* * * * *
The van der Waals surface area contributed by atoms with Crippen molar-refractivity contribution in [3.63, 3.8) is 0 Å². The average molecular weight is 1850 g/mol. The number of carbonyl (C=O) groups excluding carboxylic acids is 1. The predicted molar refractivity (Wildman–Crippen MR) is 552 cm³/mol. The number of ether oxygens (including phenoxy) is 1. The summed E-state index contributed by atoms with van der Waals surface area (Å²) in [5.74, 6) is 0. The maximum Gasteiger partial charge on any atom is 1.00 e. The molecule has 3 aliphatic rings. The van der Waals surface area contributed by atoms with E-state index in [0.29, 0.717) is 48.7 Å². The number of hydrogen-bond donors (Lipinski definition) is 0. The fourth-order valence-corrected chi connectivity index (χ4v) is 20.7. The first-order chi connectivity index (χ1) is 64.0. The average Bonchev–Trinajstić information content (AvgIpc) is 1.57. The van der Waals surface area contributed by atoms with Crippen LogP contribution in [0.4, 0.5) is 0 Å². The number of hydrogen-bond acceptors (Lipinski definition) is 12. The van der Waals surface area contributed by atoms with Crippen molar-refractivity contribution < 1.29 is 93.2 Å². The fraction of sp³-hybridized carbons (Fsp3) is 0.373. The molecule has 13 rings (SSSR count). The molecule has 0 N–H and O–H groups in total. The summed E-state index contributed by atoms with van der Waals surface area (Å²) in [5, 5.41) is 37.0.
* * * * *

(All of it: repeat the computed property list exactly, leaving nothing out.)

The van der Waals surface area contributed by atoms with Crippen molar-refractivity contribution in [3.63, 3.8) is 0 Å². The average molecular weight is 1850 g/mol. The number of carbonyl (C=O) groups excluding carboxylic acids is 1. The predicted molar refractivity (Wildman–Crippen MR) is 552 cm³/mol. The number of ether oxygens (including phenoxy) is 1. The summed E-state index contributed by atoms with van der Waals surface area (Å²) in [5.74, 6) is 0. The maximum Gasteiger partial charge on any atom is 1.00 e. The molecule has 3 aliphatic rings. The van der Waals surface area contributed by atoms with E-state index in [0.29, 0.717) is 48.7 Å². The number of hydrogen-bond donors (Lipinski definition) is 0. The fourth-order valence-corrected chi connectivity index (χ4v) is 20.7. The first-order chi connectivity index (χ1) is 64.0. The average Bonchev–Trinajstić information content (AvgIpc) is 1.57. The van der Waals surface area contributed by atoms with Crippen LogP contribution in [0.4, 0.5) is 0 Å². The number of hydrogen-bond acceptors (Lipinski definition) is 12. The van der Waals surface area contributed by atoms with Crippen molar-refractivity contribution < 1.29 is 93.2 Å². The fraction of sp³-hybridized carbons (Fsp3) is 0.373. The molecule has 13 rings (SSSR count). The molecule has 0 N–H and O–H groups in total. The summed E-state index contributed by atoms with van der Waals surface area (Å²) in [5, 5.41) is 37.0.